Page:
Recreational Cancer: Blame Lifestyle and Luck, Not Trace Chemicals

By Josh Bloom — Sep 24, 2018
Making smart choices requires correct information. But it's not so easy telling facts from fiction, especially since there's a whole lot of money being made by those spreading misinformation. What's more dangerous, sun or sunscreen? Pot. or the plastic container it's stored in? Want to know how to tell? Read this.
Tupperware Doobie. Light 'Em If You Got 'Em. Original Photo: CBS News

It is difficult to blame Americans for being unable to determine what constitutes a real risk and a theoretical one. Or serious risk from a trivial one. The "Organic/Natural" movement has done a magnificent job of seeding American minds with just enough partial or incorrect information that it is all but impossible for non-scientists to separate the organic wheat from the organic chaff. The result: massive confusion, reliance on celebrities and quacks, and the persistence of a ubiquitous but ill-defined unease about things that sound scary. 

But fear sells, and if there is one collective mindset among Americans and their health fears, it is surely chemicals and cancer. As the Whole Foods' of the world continue to reinforce the myth that chemicals must be avoided, the public is all but guaranteed to make poor choices based on false premises. These choices, when taken together, result in a perverse "risk inversion" - small risks are magnified and real ones ignored. 

Central to the "risk inversion" is the false belief that we can prevent disease, especially cancer, by getting chemicals out of our lives. But ironically, these false beliefs directly contradict what is known about bona fide ways to prevent cancer, and can even promote the cancers that could otherwise be prevented. Here are three examples.

1. Sun vs. Sunscreen

The unfailingly wrong Environmental Working Group (EWG) has a Skin Deep® program in which rates 80,000 personal care products and a similar Guide to Sunscreens. The thrust of both programs is the same - that products that people use on their skin are often harmful, even though this is almost universally false (1). The harm from this misinformation becomes immediately obvious from a quick visit to the organization's certifiably insane "Sunscreen 101" page.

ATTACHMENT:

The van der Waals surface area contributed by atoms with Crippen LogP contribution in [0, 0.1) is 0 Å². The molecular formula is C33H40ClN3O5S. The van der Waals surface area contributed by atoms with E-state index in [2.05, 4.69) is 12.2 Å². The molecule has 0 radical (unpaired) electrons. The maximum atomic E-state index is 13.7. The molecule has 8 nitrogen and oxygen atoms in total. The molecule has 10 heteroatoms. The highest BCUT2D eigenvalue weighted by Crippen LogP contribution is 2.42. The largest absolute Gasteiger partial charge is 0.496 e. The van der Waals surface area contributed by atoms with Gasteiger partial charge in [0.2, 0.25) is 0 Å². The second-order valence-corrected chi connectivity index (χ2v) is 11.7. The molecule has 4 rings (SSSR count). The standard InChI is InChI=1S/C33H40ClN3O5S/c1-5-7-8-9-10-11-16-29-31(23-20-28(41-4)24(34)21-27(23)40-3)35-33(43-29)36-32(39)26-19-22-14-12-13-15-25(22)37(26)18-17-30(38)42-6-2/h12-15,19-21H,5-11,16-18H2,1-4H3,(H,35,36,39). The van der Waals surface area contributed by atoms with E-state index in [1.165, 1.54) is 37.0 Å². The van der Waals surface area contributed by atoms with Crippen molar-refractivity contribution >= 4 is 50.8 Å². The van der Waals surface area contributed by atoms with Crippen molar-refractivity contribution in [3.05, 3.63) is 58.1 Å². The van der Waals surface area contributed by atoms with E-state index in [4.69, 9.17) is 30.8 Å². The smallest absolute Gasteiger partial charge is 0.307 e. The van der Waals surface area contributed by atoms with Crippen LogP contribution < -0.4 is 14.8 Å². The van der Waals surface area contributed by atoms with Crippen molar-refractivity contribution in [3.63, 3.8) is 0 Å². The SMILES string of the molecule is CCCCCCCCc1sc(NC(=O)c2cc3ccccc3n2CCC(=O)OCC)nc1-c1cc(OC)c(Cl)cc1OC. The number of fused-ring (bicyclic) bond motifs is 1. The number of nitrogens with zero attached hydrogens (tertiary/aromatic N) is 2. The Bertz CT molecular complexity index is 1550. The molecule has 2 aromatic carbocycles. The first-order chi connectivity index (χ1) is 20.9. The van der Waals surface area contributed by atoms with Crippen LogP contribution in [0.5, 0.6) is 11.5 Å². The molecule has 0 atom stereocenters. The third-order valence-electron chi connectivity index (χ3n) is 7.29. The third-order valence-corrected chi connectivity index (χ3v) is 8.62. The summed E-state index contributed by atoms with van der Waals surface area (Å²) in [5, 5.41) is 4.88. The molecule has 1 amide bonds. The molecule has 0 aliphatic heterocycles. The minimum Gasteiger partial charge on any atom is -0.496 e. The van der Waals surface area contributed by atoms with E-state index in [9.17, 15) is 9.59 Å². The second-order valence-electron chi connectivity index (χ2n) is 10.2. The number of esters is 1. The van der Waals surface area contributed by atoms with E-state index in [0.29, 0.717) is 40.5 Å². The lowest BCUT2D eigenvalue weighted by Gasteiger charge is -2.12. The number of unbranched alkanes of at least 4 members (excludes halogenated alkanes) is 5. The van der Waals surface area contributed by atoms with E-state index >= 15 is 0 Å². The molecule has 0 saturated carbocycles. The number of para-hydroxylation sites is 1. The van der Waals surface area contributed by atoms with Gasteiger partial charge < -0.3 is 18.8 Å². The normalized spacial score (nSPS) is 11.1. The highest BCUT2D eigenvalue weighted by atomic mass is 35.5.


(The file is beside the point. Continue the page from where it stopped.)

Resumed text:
From the EWG website. It's EWG that should really be your last resort. 

Yet the above "tip" is right there for all to see, which is rather alarming considering the significant rises in malignant melanoma over the past 35 years.

The incidence of malignant melanoma in the US by year. Source: CDC

And the harm from sunscreen? The usual - endocrine disrupting chemicals, for example, oxybenzone, a common sunscreen ingredient, which has been in use for almost 40 years. The EWG, as usual, relies upon terrible science to make its point (emphasis mine).

In a recent evaluation of CDC-collected exposure data for American children, researchers found that adolescent boys with higher oxybenzone measurements had significantly lower total testosterone levels (Scinicariello 2016). The study did not find a similar effect in younger boys or females. The researchers cautioned that their results are a single-day snapshot instead of a controlled study of the effect of multi-day exposures.

EWG - Out in the sun too long. As always. Photo: Vita4you

This is quintessential EGW - making a bold, scary claim based on an experiment that means nothing. A study consisting of a single snapshot with an effect of unstated magnitude in a select population group is worthless. Does that stop them from using it anyhow? No. It never does.


It is not difficult to see how a certain number of (especially) parents and others will be afraid of the chemicals in sunscreen and elect not to use it, despite the fact that the harm from the sunscreen, if any, is not only unproven but most likely wrong. The sun is known to cause skin cancers. Sunscreen ingredients, many of which have been used for decades, carry, at most, a theoretical risk, which, based upon analogous studies of other chemicals, will almost certainly be shown to be inconsequential or nonexistent. 

This is a perfect example of how third-rate science can overrule known facts by using nothing more than suggestions of harm. The take-home message - fear the sunscreen more than the sun. Quintessential junk science. 

2. Marijuana vs. Plastics

Aside from a handful of desperate academics, those using evidence-based science has concluded that the tiny amount of the plastic component bisphenol A (BPA), which has been in use for 60 years, poses no threat to humans. The FDA's comprehensive CLARITY-BPA study concluded that during a two-year study of rats (the typical lifespan of a rat) there were no significant findings of any kind. The conclusion:

“BPA produced minimal effects that were distinguishable from background in this study.” 

Since BPA is one of the most studied chemicals on earth, there are many knocks against it, but the primary "concern" is the usual - that the chemical acts like estrogen, thus creating a host of physiological effects. The same old "endocrine disruptor" argument (1). BPA has also been blamed for breast cancer.

On the other hand, marijuana has been given a "free pass." Except there's one problem - the chemicals in marijuana are far better estrogen mimics than BPA and you are getting far more of them, something that a monograph published by National Institute on Drug Abuse makes clear:

  • "a clear demonstration of the inhibitory effect of THC on suckling-induced prolactin secretion..." 
  • "...protein and nucleic acid synthesis, glucose utilization steroidogenesis have shown that these drugs disrupt gonadal cannabinoids"Other in vitro studies with and prostaglandin synthesis, and reduce cyclic AMP concentrations in various species."